Combustion instability feedback mechanisms in a lean-premixed swirl-stabilized combustor

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Constructive interference between heat release rate and acoustic perturbation is responsible for the growth of acoustic pressure amplitudes, leading to high-amplitude combustion instabilities in combustion systems. This is referred to as the Rayleigh criterion. Even though the knowledge of the heat release acoustic pressure coupling processes is critical in the description of self-excited combustion instabilities, little is known about how the unsteady coupling processes are determined in response to the variation of time and length scales of acoustic and convective waves present in turbulent reacting flow fields. To address this issue, we performed a large number of measurements of self-excited instabilities, using two different tunable gas turbine combustors, over a wide range of operating conditions. The initiation, evolution, and saturation of pressure disturbances in swirl-stabilized combustion systems were systematically investigated by integrated analyses of pressure-heat release-velocity feedback coupling processes. It was found that self-excited combustion instabilities are governed by the Rayleigh criterion over the entire parameter space. We also observed that at certain inlet conditions, high amplitude velocity and heat release fluctuations coexist even without pressure-heat release coupling, meaning that the Rayleigh criterion is not necessarily associated with the onset of the self-excited instability. The Rayleigh criterion, however, does play an essential role in the linear to nonlinear transition that is necessary for the system to evolve toward a final state of stable limit cycles. We also found that the presence of equivalence ratio nonuniformities exerts a profound influence on instability feedback mechanisms, and consequently the Rayleigh criterion becomes a weak necessary condition for the occurrence of self-excited instabilities. A feedback mechanism that controls the relationship between velocity and acoustic pressure fluctuations was investigated to understand the effect of swirl number on limit cycle behavior. Acoustic admittance analysis reveals that at sufficiently high disturbance amplitude, nonlinear gas dynamic processes become so significant that the nonlinear saturation behavior cannot be defined by the acoustic velocity amplitude normalized by mean flow velocity. (C) 2016 The Combustion Institute. Published by Elsevier Inc. All rights reserved.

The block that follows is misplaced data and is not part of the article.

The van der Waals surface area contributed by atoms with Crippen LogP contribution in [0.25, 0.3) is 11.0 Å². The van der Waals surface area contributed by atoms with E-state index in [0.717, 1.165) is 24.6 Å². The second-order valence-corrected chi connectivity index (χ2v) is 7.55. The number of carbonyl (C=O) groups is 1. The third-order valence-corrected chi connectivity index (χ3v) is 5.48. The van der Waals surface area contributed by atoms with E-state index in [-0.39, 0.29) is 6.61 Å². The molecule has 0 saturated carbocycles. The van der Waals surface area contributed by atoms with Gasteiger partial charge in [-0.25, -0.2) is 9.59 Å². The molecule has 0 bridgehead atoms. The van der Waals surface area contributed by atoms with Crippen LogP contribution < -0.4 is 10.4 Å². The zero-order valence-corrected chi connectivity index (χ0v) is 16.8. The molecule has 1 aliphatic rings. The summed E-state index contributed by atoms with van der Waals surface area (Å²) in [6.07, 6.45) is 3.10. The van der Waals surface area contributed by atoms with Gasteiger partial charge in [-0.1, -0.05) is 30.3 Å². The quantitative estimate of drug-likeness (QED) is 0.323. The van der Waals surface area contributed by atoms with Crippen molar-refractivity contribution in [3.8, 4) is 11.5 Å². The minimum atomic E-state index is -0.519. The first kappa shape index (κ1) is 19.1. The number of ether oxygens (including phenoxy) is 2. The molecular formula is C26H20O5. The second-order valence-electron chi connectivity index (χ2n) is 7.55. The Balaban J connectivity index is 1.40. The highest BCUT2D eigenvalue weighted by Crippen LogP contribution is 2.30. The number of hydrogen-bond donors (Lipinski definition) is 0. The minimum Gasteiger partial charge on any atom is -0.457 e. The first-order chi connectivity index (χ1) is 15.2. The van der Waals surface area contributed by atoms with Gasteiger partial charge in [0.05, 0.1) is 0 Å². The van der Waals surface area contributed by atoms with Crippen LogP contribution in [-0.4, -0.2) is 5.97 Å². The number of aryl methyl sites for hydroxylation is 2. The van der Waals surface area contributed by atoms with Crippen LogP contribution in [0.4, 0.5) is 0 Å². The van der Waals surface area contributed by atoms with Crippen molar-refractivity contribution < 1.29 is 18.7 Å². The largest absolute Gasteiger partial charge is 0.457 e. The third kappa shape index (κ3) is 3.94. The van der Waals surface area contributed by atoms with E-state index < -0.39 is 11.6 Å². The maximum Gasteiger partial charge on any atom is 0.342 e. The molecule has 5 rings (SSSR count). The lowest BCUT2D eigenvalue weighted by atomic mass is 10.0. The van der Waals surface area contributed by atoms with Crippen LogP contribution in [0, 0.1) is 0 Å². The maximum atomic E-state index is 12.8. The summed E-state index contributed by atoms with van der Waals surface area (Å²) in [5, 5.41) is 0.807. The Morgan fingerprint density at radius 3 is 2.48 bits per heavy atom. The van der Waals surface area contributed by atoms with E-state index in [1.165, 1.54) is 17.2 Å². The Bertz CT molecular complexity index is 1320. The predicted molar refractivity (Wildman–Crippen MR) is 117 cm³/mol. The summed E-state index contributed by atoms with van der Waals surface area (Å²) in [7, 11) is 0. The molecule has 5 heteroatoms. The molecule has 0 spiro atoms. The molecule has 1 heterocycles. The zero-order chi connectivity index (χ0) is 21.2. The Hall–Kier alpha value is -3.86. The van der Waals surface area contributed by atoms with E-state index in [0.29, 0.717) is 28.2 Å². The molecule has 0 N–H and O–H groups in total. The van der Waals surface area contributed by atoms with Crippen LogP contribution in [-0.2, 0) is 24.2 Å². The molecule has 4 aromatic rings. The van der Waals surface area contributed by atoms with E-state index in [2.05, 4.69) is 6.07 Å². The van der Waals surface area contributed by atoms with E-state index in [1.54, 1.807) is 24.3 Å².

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COMBUSTION AND FLAME, v.171, pp.137 - 151

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AE-Journal Papers(저널논문)
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